I have a circuit where 3.3V are used for MCU and other peripherals, but microswitches are running on 12V. In the first version, microswitch was connected to the base via base resistor of a BJT. What I realized is that the process of switching was producing spikes in the near lines, high enough to trigger my external interrupt of the MCU. I have never seen something like that in practice. So i decided to put rc filter between microswitch and base of BJT. First try has shown that spikes are gone in the near lines. The circuit is shown below.


simulate this circuit – Schematic created using CircuitLab

The idea is to have debounce circuit to prevent input of microcontroller swing for the firs 20ms of the swich vibrations, plus to filter out spikes.

Now, a friend of mine, warns me that 200k ohms in the base circuit is too much, and that one should be aware of such a high impedances in base circuit, cause every induced voltage between Rb and R1 could go to the base, since to the left is 200k. Before I ask my question I wanted to say that I want to have interface between microswitch and MCU via transistor, and I will not consider divider solution.

My questions are: Should I move debouncing between collector and MCU, and use RC filter with smaller time constant in the base in order to remove spikes?

Could you please explain a bit more why high impedances in base circuit are possible problem, as well as all points of high impedance in one circuit.

Whar are possible problems with this circuit?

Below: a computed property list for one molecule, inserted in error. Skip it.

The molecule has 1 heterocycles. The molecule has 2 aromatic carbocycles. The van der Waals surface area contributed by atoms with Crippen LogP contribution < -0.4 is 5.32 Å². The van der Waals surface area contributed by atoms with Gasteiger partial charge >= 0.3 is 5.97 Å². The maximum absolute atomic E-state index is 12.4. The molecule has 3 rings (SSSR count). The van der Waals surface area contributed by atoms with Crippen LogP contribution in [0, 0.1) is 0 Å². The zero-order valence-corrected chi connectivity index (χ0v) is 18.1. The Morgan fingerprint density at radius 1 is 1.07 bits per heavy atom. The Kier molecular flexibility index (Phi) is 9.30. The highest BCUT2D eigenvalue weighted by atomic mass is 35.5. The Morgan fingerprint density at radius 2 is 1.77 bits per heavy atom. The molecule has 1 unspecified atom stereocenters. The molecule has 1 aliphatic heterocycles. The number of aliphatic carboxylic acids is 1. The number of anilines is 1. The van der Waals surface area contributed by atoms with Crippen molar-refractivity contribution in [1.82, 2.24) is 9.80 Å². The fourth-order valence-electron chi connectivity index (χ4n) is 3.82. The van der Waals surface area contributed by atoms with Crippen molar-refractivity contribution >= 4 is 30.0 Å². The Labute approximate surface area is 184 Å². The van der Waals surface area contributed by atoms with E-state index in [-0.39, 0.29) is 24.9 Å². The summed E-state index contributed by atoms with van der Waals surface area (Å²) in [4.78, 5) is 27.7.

• \$\begingroup\$ That is a cool sounding project, but you should edit your question to just be your question rather than a project log! \$\endgroup\$
    – Daniel
    Dec 4, 2015 at 16:47

1 Answer 1


You don't need a transistor to do the de-glitch; just use a potential divider to pot down 12v to something like 3V. A 4:1 divider will work using a 1Mohm and a 330k resistor (attenuation converts 12V to 2.98 volts). Then put a 1 uF (or 2uF) across the 330k.

If there's any possibility that the 12V is higher maybe have a protection diode to Vss from the resistor junction. If you have a regulated 12V then all should be fine.

  • \$\begingroup\$ I feel more isolated somehow with transistor. Simple divider would ruin the "purity" of my board. So, let's say this circuit must be preserved. \$\endgroup\$
    – Nexy_sm
    Dec 4, 2015 at 22:00
  • \$\begingroup\$ and, mu question was how to improve this circuit and what is the problem with points of high impedance. \$\endgroup\$
    – Nexy_sm
    Dec 4, 2015 at 22:06
  • 1
    \$\begingroup\$ OK, the base to emitter is not a point of high impedance - your friend is misleading you OR you haven't justified what he told you. \$\endgroup\$
    – Andy aka
    Dec 4, 2015 at 22:58

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